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Simple Regression

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A Teaching Topic in Quantitative Methods

Simple Regression

This topic teaches students an important statistical technique that is used to measure or quantify the relationship between two and only two variables. This technique is called simple regression, or bivariate regression. Regression models that have more than one independent variable are examples of multivariate regression analysis, which is usually taught as a separate topic. Regression models are important for public policy because they can be used to test theories, make predictions and test hypothesis about relationships between variables.

Topic Learning Outcome: Students will be able to clearly define simple regression and be able to calculate the level of correlation between two variables using software such as STATA, SPSS or Microsoft EXCEL.

Core Concepts associated with this Topic: Influential Observations; Ordinary Least Squares Estimator; Regression Analysis; Regression Line.

Recommended Readings

Harvard Kennedy School: API 201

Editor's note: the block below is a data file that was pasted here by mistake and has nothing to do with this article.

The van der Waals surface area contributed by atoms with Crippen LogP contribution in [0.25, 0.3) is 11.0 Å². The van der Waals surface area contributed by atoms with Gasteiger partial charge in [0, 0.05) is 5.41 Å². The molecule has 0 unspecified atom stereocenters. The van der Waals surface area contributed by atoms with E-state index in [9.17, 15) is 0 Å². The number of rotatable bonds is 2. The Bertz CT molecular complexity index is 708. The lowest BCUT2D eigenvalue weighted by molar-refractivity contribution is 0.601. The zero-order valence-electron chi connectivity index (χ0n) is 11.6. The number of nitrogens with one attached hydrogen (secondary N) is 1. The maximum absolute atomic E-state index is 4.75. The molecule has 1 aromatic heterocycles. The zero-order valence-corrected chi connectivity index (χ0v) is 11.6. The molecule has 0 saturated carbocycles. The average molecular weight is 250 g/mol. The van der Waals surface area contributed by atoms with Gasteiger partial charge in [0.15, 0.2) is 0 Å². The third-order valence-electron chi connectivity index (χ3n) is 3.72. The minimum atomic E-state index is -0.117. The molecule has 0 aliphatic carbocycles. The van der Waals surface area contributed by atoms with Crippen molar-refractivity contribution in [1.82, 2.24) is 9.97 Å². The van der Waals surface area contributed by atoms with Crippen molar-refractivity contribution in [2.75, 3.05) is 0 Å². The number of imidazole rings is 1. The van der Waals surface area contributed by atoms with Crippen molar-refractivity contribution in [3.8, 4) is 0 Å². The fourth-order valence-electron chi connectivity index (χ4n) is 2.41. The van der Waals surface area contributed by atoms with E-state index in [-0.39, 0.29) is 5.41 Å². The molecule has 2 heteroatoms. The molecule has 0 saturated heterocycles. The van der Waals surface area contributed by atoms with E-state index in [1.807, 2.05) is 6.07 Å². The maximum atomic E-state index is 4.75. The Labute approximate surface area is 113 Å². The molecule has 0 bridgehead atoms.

Moore, D., McCabe G., & Craig, B. (2009). Introduction to  the Practice of Statistics, Sixth Edition. New York: W. H. Freeman and Company.  Pp. 545-560.

NYU Wagner: GP 1011

Blustein, J. SPSS: The Wagner Way. Ch. 7.

Healy, J.F. The Essentials of Statistics: A Tool for Social Research (3rd Edition), Wadsworth/Cengage Learning 2013. Ch. 13.

Carleton University: PADM 5114 

Moore, D., McCabe G., & Craig, B. (2009). Introduction to  the Practice of Statistics, Sixth Edition. New York: W. H. Freeman and Company.

Johnson Shoyama Graduate School of Public Policy: JSGS-803

Linda M. Gerber, “Urban Diversity: Riding Composition and Party Support in the Canadian Federal Election of 2004,” Canadian Journal of Urban Research15:2 Supplement (2006), pp. 105-118.

B. Curtis Eaton and Mukesh Eswaran, “Differential Grading Standards and Student Incentives,” Canadian Public Policy 34:2 (June 2008), pp. 215-36. (http://library.usask.ca/scripts/remote?URL=http://www.jstor.org/stable/pdfplus/25463608.pdf?acceptTC=true)

John Richard, Jennifer Hove, and Kemi Afolabi, “Understanding the Aboriginal/Non-Aboriginal Gap in Student Performance” C.D. Howe Institute Commentary, No. 276 (December 2008), available online at http://www.cdhowe.org/pdf/commentary_276.pdf.

University of Toronto: PPG 1004 

Stock, James H. and Mark W. Watson. 2011. Introduction to Econometrics, 3rd ed. Pearson/Addison-Wesley. Ch. 4-7.

Possible Assessment Questions

  1. What is the difference between simple regression and multivariate regression?
  2. Why is simple regression a potentially useful tool for policy analysis?
  3. Describe the possible shortcomings of a simple regression model as a tool for understanding the causal relationship between a dependent and independent variable.
  4. What is omitted variable bias?

Page Created By: Ben Eisen, 26 October 2014.

 


Important Notices
© University of Toronto 2008
School of Public Policy and Governance